The Cross of St George has been raised outside City Hall from today in celebration of English history and culture as the final preparations are made for London’s biggest ever St George’s Day celebrations in Trafalgar Square this weekend.
Mayor of London, Sadiq Khan, said: “I’m proud to see the English flag raised outside City Hall this week in the lead up to the biggest ever Feast of St George celebrations in Trafalgar Square. St George’s Day is a great opportunity to celebrate our history of amazing culture, creativity and innovation that has helped shape the world – from the words of Shakespeare and Jane Austen to the ingenuity of Brunel and Tim Berners-Lee. I am proud to be doing more to celebrate this important national day.
“England has always been at its best when we both honour our past and embrace our future. For me, St George’s Day is about the phenomenal history of this country but also celebrating our modern diversity and the many different ways we can all feel proud to be English.”
The Mayor is also hosting a special exhibition at City Hall, which celebrates the capital’s history and heritage. The exhibition, I am London, reflects the diverse and multi-layered history of London, its people and the historic places that bear witness to the city’s past, present and future. Visitors can see the exhibition in City Hall or by The Scoop in More London until 28 April.
This Saturday (22 April), The Feast of St George – a vibrant event which celebrates the very best of English history, food and culture, will take place in Trafalgar Square. This year’s festivities promise more performers, activities and gastronomic fare than ever before.
The main stage programme includes performances by Crystal Palace Brass Band, indie folk band Patch and the Giant and choral sensation the Military Wives Choirs. Headlining the celebrations in Trafalgar Square is legendary folk musician Ralph McTell. One of England’s great musical storytellers, Ralph McTell is best known for his 1974 song ‘Streets of London’ – which earned him an Ivor Novello Award. In 2002, Ralph won the prestigious BBC Radio 2 Folk Lifetime Achievement Award and is celebrating almost 50 years on the road.
Also performing on the main stage in Trafalgar Square is Clarissa Mae, winner of the Mayor’s 2016 Busk in London competition for budding street musicians and Dat Brass, a hip-hop brass band who were winners in 2015. There’s plenty of dance to enjoy too, with female Morris dancers Belles of London taking to the stage alongside Folk Dance Remixed – a unique company that blends Maypole, Clogging, Ceilidh, Street, House and Breakdance with a hint of African & Bollywood. Vistors can also experience a Ceilidh Jam Workshop on the North Terrace of the Square.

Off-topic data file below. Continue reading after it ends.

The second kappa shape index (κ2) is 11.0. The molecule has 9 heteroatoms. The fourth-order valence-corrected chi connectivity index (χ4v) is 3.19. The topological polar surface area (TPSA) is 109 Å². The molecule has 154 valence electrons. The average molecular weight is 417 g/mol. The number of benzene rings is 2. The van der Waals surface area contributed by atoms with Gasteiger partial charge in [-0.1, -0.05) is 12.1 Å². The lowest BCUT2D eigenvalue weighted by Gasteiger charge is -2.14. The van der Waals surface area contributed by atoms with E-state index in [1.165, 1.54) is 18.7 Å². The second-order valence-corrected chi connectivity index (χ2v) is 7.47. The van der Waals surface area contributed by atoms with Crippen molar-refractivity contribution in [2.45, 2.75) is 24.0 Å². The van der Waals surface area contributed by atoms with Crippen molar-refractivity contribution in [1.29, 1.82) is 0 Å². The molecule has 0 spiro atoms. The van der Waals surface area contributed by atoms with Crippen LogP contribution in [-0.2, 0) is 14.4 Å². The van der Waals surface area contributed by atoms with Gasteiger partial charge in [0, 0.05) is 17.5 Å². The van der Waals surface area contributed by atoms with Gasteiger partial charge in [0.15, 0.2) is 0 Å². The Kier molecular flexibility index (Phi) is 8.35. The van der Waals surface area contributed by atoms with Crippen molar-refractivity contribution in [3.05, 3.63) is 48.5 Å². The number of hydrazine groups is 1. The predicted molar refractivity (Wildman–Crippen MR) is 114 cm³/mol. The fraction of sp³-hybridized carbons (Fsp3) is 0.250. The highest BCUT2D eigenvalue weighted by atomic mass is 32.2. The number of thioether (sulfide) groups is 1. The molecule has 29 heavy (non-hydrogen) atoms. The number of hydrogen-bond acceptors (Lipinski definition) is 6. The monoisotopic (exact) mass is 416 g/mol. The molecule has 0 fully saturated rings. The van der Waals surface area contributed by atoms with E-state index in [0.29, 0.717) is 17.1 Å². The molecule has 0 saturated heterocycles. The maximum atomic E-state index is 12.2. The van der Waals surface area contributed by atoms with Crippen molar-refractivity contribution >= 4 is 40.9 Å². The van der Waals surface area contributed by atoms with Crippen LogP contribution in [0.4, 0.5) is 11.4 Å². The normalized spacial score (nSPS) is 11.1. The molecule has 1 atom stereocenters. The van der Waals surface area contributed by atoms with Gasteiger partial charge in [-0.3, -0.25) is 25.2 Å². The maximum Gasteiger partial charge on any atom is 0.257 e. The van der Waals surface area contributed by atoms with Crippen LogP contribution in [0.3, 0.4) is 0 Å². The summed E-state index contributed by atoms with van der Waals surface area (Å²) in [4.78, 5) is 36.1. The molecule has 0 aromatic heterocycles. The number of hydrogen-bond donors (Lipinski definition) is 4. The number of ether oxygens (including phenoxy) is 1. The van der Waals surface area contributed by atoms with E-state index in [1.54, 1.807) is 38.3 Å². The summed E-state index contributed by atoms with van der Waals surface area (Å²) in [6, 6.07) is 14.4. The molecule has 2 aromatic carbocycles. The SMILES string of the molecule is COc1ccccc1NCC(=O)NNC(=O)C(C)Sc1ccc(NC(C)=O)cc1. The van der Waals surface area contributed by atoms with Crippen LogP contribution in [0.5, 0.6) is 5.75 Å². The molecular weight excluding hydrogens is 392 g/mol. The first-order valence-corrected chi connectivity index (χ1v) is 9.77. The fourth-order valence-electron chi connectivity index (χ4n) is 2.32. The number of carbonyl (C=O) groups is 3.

For budding chefs, there will be a Cookery Theatre, which will showcase the very best of English culinary traditions by top chefs including Theo Randall (River Café & InterContinental, London) and BBC Masterchef winner, Natalie Coleman.
This free event will also an English Food Market, featuring lots of stalls offering high quality English fare and a banqueting area, where visitors can enjoy performances from musicians on the main stage. The centrepiece of the festivities will be a colourful St George’s Dragon overlooking the Square. The market will offer everything from hog roasts to mouth-watering pies, to delicious cakes, tarts and meringues. There will even be a ‘London cab’ selling ice-creams and lollies. The majority of the food stalls are from Borough Market, local farms and winners of the British Urban Street Food Awards – celebrating locally-sourced English produce from the South East and London.
Families and children will enjoy the Magical Kingdom, which will feature magic activities and wizardry, including a ‘magical’ owl, fun fairground rides and children’s entertainers. There will also be a St George’s-themed Treasure Trail around Central London, highlighting the capital’s connections with England’s patron saint. Actors dressed as Knights and Ladies will give out clues to the public as they search for the Dragon’s name. The first 100 to meet the Dragon in the Square and know his name will be awarded a special ‘Treasure Trail’ token and be knighted by the King, who will sit alongside the mythical creature.
Visitors should also look out for performers reading Shakespeare’s sonnets, Jane Austen and Sherlock Holmes, court jesters, magicians, and iconic Pearly Kings and Queens as they make their way through the Square, entertaining the crowds.